Person-Centered + Non-Invasive Technology = Excellence in Dementia Care

IAHSA’s U.S. Chapter, LeadingAge recently awarded the Excellence in Dementia Care Award to Presbyterian SeniorCare, a nonprofit provider of aging services in Pittsburgh, Pennsylvania that developed a residential Alzheimer’s community aimed at promoting self-care through non-invasive technology. The award recognizes an organization for creating programs or services that are models of excellence and contribute significantly to the quality of life of individuals with dementia.

At the personal care community of Woodside Place, Presbyterian SeniorCare developed the Woodside Experience over 20 years ago and has been improving it ever since as a model of Alzheimer’s and dementia care. They continue to take advantage of new ideas, technologies and practices including spaced retrieval, Montessori-based dementia programming and adaptive technologies such as It’s Never 2 Late (IN2L).

In 2012, Presbyterian SeniorCare began to work closely with NewCare Solutions to adapt their bed sensors without alarms to meet the needs of a dementia specific community. The solution called Silent Alert was piloted in phases across the community to carefully track outcomes, identify issues and opportunities, and make modifications to optimize the solution. As a result, the product underwent real-time and significant changes based upon feedback provided by the Woodside Place team. The sleep algorithm, for instance, did not exist at the beginning of the pilot, but was added after NewCare and the Woodside Place team realized that the data could be interpreted to highlight residents that were not feeling well. NewCare took this input and automated the process by developing the SASI sleep index.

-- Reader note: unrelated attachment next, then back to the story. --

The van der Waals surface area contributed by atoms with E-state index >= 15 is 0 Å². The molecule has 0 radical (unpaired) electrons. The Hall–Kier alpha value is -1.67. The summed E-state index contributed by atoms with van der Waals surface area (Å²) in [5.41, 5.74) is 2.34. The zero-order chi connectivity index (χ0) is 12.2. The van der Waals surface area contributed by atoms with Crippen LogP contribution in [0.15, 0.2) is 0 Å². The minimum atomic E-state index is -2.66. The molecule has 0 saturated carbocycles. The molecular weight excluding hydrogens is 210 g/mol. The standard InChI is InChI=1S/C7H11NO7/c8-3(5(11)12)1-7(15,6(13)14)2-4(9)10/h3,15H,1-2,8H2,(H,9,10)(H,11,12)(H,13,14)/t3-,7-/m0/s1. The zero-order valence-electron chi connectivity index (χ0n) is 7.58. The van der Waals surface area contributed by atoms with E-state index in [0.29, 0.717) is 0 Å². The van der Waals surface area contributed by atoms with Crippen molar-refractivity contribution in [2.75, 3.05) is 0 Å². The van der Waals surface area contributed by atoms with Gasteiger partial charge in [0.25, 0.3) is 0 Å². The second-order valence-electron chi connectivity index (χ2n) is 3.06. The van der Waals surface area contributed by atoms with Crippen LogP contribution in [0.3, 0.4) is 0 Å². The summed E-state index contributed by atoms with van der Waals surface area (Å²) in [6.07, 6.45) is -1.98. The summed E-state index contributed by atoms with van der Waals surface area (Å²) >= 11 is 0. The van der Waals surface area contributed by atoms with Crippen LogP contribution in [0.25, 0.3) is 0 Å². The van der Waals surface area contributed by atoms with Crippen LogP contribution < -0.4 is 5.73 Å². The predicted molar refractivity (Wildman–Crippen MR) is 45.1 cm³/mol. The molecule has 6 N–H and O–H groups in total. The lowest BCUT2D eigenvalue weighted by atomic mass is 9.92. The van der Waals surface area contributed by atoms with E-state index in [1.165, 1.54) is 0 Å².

To measure the impact of implementing the SilentAlert Sleep Monitoring System, night time falls were analyzed for a period of 7 months prior to our implementation of the system. The data were compared to the average results between October 2012 and June, 2014 and revealed more than a 40% reduction in night time falls. The Sleep Monitoring Algorithm also proved effective in helping identify resident health issues such as urinary tract infections. The system tracks the sleep cycle of the each resident and the team is able to see changes in baseline. The early identification of these issues allowed staff to proactively address these conditions, thereby avoiding unnecessary hospitalizations and reducing overall falls risk to the residents – even during the day.